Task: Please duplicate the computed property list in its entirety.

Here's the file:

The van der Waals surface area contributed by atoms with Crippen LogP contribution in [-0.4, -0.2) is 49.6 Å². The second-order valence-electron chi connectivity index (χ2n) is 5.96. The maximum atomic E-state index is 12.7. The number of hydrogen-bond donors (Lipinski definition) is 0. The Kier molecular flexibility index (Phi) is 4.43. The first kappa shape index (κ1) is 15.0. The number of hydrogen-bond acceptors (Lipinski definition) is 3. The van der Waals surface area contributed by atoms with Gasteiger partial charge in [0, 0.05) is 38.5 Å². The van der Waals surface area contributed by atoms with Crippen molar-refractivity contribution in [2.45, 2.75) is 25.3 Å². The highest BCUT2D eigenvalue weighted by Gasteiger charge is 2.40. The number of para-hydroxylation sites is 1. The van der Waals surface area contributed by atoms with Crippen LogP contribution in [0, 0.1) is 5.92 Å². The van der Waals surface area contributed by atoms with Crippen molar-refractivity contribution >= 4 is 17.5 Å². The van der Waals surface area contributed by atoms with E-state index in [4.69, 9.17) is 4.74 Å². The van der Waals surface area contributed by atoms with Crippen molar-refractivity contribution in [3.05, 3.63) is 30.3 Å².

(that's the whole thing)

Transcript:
The van der Waals surface area contributed by atoms with Crippen LogP contribution in [-0.4, -0.2) is 49.6 Å². The second-order valence-electron chi connectivity index (χ2n) is 5.96. The maximum atomic E-state index is 12.7. The number of hydrogen-bond donors (Lipinski definition) is 0. The Kier molecular flexibility index (Phi) is 4.43. The first kappa shape index (κ1) is 15.0. The number of hydrogen-bond acceptors (Lipinski definition) is 3. The van der Waals surface area contributed by atoms with Gasteiger partial charge in [0, 0.05) is 38.5 Å². The van der Waals surface area contributed by atoms with Crippen molar-refractivity contribution in [2.45, 2.75) is 25.3 Å². The highest BCUT2D eigenvalue weighted by Gasteiger charge is 2.40. The number of para-hydroxylation sites is 1. The van der Waals surface area contributed by atoms with Crippen LogP contribution in [0, 0.1) is 5.92 Å². The van der Waals surface area contributed by atoms with Crippen molar-refractivity contribution >= 4 is 17.5 Å². The van der Waals surface area contributed by atoms with E-state index in [4.69, 9.17) is 4.74 Å². The van der Waals surface area contributed by atoms with Crippen molar-refractivity contribution in [3.05, 3.63) is 30.3 Å².